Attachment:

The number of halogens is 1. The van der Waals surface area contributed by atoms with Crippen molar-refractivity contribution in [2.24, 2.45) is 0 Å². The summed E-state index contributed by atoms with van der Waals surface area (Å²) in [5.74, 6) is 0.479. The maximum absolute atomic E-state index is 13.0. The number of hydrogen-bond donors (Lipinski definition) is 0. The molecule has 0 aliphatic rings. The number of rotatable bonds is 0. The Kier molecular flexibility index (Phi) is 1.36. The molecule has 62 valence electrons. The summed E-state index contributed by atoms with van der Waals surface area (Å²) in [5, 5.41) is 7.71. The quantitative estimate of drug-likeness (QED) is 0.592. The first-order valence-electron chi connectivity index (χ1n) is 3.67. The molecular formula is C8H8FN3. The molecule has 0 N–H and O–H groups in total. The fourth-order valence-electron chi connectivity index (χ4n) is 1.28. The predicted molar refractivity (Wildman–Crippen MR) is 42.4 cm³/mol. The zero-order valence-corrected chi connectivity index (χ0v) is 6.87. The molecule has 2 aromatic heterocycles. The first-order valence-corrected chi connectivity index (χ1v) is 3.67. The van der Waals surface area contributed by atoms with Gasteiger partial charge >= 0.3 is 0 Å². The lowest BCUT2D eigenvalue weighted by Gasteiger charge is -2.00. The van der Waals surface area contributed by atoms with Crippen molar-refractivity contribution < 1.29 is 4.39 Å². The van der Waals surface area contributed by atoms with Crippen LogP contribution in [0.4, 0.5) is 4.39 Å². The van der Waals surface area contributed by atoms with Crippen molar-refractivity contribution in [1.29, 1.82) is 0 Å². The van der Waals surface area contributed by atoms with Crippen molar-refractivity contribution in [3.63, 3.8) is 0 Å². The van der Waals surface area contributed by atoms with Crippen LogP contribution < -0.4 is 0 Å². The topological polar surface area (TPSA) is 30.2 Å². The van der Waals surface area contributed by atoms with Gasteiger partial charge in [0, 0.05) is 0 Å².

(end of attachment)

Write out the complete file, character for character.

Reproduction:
The number of halogens is 1. The van der Waals surface area contributed by atoms with Crippen molar-refractivity contribution in [2.24, 2.45) is 0 Å². The summed E-state index contributed by atoms with van der Waals surface area (Å²) in [5.74, 6) is 0.479. The maximum absolute atomic E-state index is 13.0. The number of hydrogen-bond donors (Lipinski definition) is 0. The molecule has 0 aliphatic rings. The number of rotatable bonds is 0. The Kier molecular flexibility index (Phi) is 1.36. The molecule has 62 valence electrons. The summed E-state index contributed by atoms with van der Waals surface area (Å²) in [5, 5.41) is 7.71. The quantitative estimate of drug-likeness (QED) is 0.592. The first-order valence-electron chi connectivity index (χ1n) is 3.67. The molecular formula is C8H8FN3. The molecule has 0 N–H and O–H groups in total. The fourth-order valence-electron chi connectivity index (χ4n) is 1.28. The predicted molar refractivity (Wildman–Crippen MR) is 42.4 cm³/mol. The zero-order valence-corrected chi connectivity index (χ0v) is 6.87. The molecule has 2 aromatic heterocycles. The first-order valence-corrected chi connectivity index (χ1v) is 3.67. The van der Waals surface area contributed by atoms with Gasteiger partial charge >= 0.3 is 0 Å². The lowest BCUT2D eigenvalue weighted by Gasteiger charge is -2.00. The van der Waals surface area contributed by atoms with Crippen molar-refractivity contribution < 1.29 is 4.39 Å². The van der Waals surface area contributed by atoms with Crippen LogP contribution in [0.4, 0.5) is 4.39 Å². The van der Waals surface area contributed by atoms with Crippen molar-refractivity contribution in [1.29, 1.82) is 0 Å². The van der Waals surface area contributed by atoms with Crippen molar-refractivity contribution in [3.63, 3.8) is 0 Å². The van der Waals surface area contributed by atoms with Crippen LogP contribution < -0.4 is 0 Å². The topological polar surface area (TPSA) is 30.2 Å². The van der Waals surface area contributed by atoms with Gasteiger partial charge in [0, 0.05) is 0 Å².